As a prospective Architecture student, I found the trip to Bergmeyer Associates Inc. in Boston very helpful. I can't accurately express how wonderful I found the field trip. Our host was former BHS student, Dan Ricardelli. He had graduated from Northeastern's Architecture program recently. One of his colleagues, Bill Spaulding, was giving us a thorough tour and presentation of the firm. I learned a couple valuable things about architecture, work, and Boston:
- Many architecture firms today are focusing on sustainability. The Rocky Mountain Institute defines sustainability as "Taking less from the Earth and giving more to people." In essence, sustainable architecture is eco-friendly design which implements innovative materials and design elements to make a structure functional, lasting, yet still aesthetic.
- LEED is an internationally recognized Green Building Program and there are different terms architects apply to their buildings. Bergmeyer has worked on a few themselves and mentioned working on a Platinum project.
- Architecture is collaborative. An architecture firm is not solely made up of architects, but they also have space for engineers, human resource specialists, construction associates, interior designers, and marketers. The whole process is very interesting and interdisciplinary.
- Boston is a wonderful place to study architecture. The urban environment provides architecture students with a lot of great examples of design. There are dozens of firms in Boston and Massachusetts so students have many opportunities to look for internships.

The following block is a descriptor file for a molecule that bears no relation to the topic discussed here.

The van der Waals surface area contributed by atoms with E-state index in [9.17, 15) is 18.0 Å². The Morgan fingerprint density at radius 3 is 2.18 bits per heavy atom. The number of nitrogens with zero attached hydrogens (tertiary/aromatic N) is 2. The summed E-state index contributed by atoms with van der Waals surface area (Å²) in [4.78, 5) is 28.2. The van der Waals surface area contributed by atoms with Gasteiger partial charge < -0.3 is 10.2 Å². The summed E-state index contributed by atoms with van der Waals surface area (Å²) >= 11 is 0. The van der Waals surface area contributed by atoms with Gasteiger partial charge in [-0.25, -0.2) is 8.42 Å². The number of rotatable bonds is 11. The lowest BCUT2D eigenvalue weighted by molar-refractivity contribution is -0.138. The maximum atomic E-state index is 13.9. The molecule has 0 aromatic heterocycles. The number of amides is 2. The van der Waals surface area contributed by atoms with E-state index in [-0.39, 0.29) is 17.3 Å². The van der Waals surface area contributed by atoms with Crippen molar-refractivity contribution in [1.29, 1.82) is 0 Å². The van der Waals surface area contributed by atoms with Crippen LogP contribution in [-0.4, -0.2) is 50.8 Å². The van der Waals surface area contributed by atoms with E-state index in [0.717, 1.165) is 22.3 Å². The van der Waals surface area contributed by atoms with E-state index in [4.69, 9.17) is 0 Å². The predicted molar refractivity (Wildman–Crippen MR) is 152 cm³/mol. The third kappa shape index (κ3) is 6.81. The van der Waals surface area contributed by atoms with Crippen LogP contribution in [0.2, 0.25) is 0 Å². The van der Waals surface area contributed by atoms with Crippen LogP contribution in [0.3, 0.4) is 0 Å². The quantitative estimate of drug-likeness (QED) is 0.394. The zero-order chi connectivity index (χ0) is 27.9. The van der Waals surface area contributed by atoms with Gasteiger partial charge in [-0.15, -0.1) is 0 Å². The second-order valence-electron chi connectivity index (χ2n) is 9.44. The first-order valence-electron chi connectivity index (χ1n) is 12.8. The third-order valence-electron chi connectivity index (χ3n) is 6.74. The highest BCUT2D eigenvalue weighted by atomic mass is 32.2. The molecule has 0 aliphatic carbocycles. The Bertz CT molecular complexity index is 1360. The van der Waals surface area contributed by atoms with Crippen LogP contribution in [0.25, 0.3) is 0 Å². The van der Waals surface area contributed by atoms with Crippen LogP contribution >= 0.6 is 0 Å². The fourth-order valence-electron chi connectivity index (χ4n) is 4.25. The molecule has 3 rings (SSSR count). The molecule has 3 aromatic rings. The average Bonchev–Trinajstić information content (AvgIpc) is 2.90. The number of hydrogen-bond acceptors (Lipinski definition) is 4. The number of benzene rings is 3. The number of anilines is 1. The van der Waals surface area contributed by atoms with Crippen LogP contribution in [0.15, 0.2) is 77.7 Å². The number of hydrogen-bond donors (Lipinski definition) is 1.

- Working in an office has its ups and downs. Bergmeyer noted how they were fortunate enough to have open-minded staff, but many people in the field may turn out egotistical. Architects with big egos make a day's work harder than it should be.
The BSA Space influenced me as well. I had no idea that the architecture community in Boston was so close-knit. Making contacts, connections, and new friends will be easier with an organization like the Boston Society of Architects around. The space itself was very eye-catching and economical. The exhibits, however, did not solely focus on architecture. Many were design-oriented and very interesting. Their goal is to get the public involved with architecture because, like our host had said , many people don't know what architecture is, even though it is all around them. Overall, one day I hope to be working for a firm like Bergmeyer's someday and I will definitel